Say Goodbye to Common Warts

Common warts are small, grainy skin growths that often occur on your fingers or hands. Common warts are rough to the touch and often feature a pattern of tiny black dots, which are small, clotted blood vessels. Common warts are caused by a virus and are transmitted by touch, and it can take a wart as long as two to six months to develop after your skin has been exposed to the virus. Common warts are usually harmless and eventually disappear on their own, but many people choose to remove them because they find them bothersome or embarrassing. If you are interested in exploring your options for wart removal at Certified Dermatology, our team is here to help. Check out our locations page and reach out to the Certified Dermatology office that’s most convenient for you to set up your initial appointment today.

Understanding the Signs and Symptoms

Common warts usually occur on your fingers or hands and may be:

  • Small, fleshy, grainy bumps
  • Flesh-colored, white, pink, or tan
  • Rough to the touch
  • Sprinkled with small black pinpoints, which are clotted blood vessels
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When to Contact Certified Dermatology

See your doctor for common warts if:

  • The growths are painful
  • Your growths change in appearance or color
  • You’ve tried treating the warts, but they persist, spread, or recur
  • The growths are bothersome and interfere with activities
  • You aren’t sure whether the growths are warts
  • You are an adult, and numerous warts begin to appear (this can indicate that your immune system is malfunctioning)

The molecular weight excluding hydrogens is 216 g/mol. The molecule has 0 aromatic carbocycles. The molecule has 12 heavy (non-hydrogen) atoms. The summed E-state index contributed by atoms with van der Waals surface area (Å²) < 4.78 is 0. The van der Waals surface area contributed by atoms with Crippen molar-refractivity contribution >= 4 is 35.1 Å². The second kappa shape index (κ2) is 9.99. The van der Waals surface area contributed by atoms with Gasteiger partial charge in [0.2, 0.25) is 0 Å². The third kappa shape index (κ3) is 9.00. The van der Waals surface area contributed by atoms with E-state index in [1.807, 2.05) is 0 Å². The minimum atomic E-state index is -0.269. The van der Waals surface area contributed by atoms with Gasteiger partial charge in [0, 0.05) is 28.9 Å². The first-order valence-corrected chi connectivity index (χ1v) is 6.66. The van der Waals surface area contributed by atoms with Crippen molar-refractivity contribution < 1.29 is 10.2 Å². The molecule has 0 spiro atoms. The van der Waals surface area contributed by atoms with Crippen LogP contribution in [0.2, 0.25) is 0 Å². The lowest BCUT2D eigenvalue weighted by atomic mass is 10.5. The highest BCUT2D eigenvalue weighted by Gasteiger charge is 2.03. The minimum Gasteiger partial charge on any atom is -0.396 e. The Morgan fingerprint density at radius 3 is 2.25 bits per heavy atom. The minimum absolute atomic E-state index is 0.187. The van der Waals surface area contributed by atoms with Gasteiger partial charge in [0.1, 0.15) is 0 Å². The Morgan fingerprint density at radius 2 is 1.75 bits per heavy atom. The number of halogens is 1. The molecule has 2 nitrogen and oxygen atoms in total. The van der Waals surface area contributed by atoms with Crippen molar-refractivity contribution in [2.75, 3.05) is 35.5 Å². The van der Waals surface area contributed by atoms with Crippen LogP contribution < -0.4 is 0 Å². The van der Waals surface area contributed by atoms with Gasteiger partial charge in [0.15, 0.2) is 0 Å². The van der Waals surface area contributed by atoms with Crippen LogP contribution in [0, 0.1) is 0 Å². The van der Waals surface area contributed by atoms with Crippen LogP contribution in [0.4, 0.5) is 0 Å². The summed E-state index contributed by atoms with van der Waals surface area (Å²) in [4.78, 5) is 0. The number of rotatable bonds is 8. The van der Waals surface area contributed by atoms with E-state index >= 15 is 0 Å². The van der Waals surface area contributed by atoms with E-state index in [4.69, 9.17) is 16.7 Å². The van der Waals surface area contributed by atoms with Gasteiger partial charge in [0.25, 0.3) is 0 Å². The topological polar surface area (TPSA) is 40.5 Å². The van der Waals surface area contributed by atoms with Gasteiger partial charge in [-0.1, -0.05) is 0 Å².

Causes of Common Warts

Common warts are caused by the human papillomavirus (HPV). The virus is quite common and has more than 150 types, but only a few cause warts on your hands. Some strains of HPV are acquired through sexual contact. Most forms, however, are spread by casual skin contact or through shared objects, such as towels or washcloths. The virus usually spreads through breaks in your skin, such as a hangnail or a scrape. Biting your nails also can cause warts to spread on your fingertips and around your nails. Each person’s immune system responds to the HPV virus differently, so not everyone who comes in contact with HPV develops warts.

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Am I at Risk?

People at higher risk of developing common warts include:

  • Children and young adults, because their bodies may not have built up immunity to the virus
  • People with weakened immune systems, such as those with HIV/AIDS or people who’ve had organ transplants
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